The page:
--syn flag is useful to check TCP traffic, but the
NEW state can be used for other protocols (including
ICMP. I can say that
NEW is more general than
--syn TCP option.
From the iptables manual, you can read:
NEW meaning that the packet has started a new connection,
or otherwise associated with a connection which has not seen packets in both directions
An example, a DNS request will match the
NEW state, but it will not match a rule with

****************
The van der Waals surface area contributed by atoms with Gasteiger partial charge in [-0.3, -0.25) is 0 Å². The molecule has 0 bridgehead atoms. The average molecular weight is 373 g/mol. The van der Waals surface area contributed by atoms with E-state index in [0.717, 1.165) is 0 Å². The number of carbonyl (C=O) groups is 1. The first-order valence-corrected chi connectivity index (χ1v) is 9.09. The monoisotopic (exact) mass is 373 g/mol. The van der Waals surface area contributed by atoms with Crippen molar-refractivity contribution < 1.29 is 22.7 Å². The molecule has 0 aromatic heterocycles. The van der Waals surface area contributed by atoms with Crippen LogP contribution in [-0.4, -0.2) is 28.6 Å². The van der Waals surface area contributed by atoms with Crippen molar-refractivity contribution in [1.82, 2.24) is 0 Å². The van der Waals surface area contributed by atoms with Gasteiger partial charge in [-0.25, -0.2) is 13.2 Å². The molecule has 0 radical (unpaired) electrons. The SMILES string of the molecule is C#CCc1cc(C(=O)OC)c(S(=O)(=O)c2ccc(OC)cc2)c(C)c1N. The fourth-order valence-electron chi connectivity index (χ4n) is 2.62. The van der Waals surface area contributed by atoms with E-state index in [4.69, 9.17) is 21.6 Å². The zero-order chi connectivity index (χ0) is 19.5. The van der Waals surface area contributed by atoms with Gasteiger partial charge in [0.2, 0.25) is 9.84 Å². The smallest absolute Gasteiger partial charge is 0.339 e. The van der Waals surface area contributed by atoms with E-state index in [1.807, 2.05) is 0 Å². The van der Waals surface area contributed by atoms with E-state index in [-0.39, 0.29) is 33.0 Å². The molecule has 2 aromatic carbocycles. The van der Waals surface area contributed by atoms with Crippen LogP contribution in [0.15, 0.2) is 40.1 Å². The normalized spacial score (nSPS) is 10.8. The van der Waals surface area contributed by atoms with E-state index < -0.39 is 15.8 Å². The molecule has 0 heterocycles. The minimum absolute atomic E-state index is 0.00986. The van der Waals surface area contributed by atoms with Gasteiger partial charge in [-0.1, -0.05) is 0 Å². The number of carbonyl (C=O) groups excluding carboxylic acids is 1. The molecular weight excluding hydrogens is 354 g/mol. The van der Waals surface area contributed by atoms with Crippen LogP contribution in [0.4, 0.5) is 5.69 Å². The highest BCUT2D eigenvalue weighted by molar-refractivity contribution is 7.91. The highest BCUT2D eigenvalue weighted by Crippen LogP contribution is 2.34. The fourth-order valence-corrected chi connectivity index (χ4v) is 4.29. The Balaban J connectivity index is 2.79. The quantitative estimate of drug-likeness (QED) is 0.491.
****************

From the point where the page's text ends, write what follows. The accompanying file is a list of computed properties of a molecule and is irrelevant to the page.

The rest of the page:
--syn option. Simply, it is a UDP datagram.
--syn option can be used to check for TCP packets with bad flags combination to drop them.
Also, you can use both of these options together to check for
NEW TCP flows without
--syn as first packet and drop them such as:
$ sudo iptables -A bad_tcp_packets -p tcp ! --syn -m state --state NEW -j LOG --log-prefix "New not syn:"
Here, we are adding this types of packets to a user-defined chain called
bad_tcp_packets to be dropped/logged, etc...